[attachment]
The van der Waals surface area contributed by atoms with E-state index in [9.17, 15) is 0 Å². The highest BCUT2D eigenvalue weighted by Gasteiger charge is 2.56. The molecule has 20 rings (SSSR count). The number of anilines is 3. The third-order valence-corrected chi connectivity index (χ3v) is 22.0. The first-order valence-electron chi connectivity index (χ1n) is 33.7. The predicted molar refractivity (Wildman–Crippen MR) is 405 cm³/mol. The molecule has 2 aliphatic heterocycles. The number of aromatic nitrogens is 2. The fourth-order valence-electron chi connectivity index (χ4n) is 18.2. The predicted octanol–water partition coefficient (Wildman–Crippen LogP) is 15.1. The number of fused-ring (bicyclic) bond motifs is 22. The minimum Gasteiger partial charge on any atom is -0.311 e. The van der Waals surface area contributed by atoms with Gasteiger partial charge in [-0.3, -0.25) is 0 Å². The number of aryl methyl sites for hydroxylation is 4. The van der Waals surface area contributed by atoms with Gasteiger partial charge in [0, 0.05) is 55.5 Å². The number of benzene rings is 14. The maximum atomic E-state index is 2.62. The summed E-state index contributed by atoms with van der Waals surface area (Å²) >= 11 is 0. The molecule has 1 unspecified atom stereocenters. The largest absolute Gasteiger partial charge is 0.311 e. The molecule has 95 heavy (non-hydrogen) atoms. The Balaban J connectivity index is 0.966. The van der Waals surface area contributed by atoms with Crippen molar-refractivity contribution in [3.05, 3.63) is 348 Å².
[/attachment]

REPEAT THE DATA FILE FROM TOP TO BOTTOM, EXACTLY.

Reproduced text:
The van der Waals surface area contributed by atoms with E-state index in [9.17, 15) is 0 Å². The highest BCUT2D eigenvalue weighted by Gasteiger charge is 2.56. The molecule has 20 rings (SSSR count). The number of anilines is 3. The third-order valence-corrected chi connectivity index (χ3v) is 22.0. The first-order valence-electron chi connectivity index (χ1n) is 33.7. The predicted molar refractivity (Wildman–Crippen MR) is 405 cm³/mol. The molecule has 2 aliphatic heterocycles. The number of aromatic nitrogens is 2. The fourth-order valence-electron chi connectivity index (χ4n) is 18.2. The predicted octanol–water partition coefficient (Wildman–Crippen LogP) is 15.1. The number of fused-ring (bicyclic) bond motifs is 22. The minimum Gasteiger partial charge on any atom is -0.311 e. The van der Waals surface area contributed by atoms with Gasteiger partial charge in [-0.3, -0.25) is 0 Å². The number of aryl methyl sites for hydroxylation is 4. The van der Waals surface area contributed by atoms with Gasteiger partial charge in [0, 0.05) is 55.5 Å². The number of benzene rings is 14. The maximum atomic E-state index is 2.62. The summed E-state index contributed by atoms with van der Waals surface area (Å²) >= 11 is 0. The molecule has 1 unspecified atom stereocenters. The largest absolute Gasteiger partial charge is 0.311 e. The molecule has 95 heavy (non-hydrogen) atoms. The Balaban J connectivity index is 0.966. The van der Waals surface area contributed by atoms with Crippen molar-refractivity contribution in [3.05, 3.63) is 348 Å².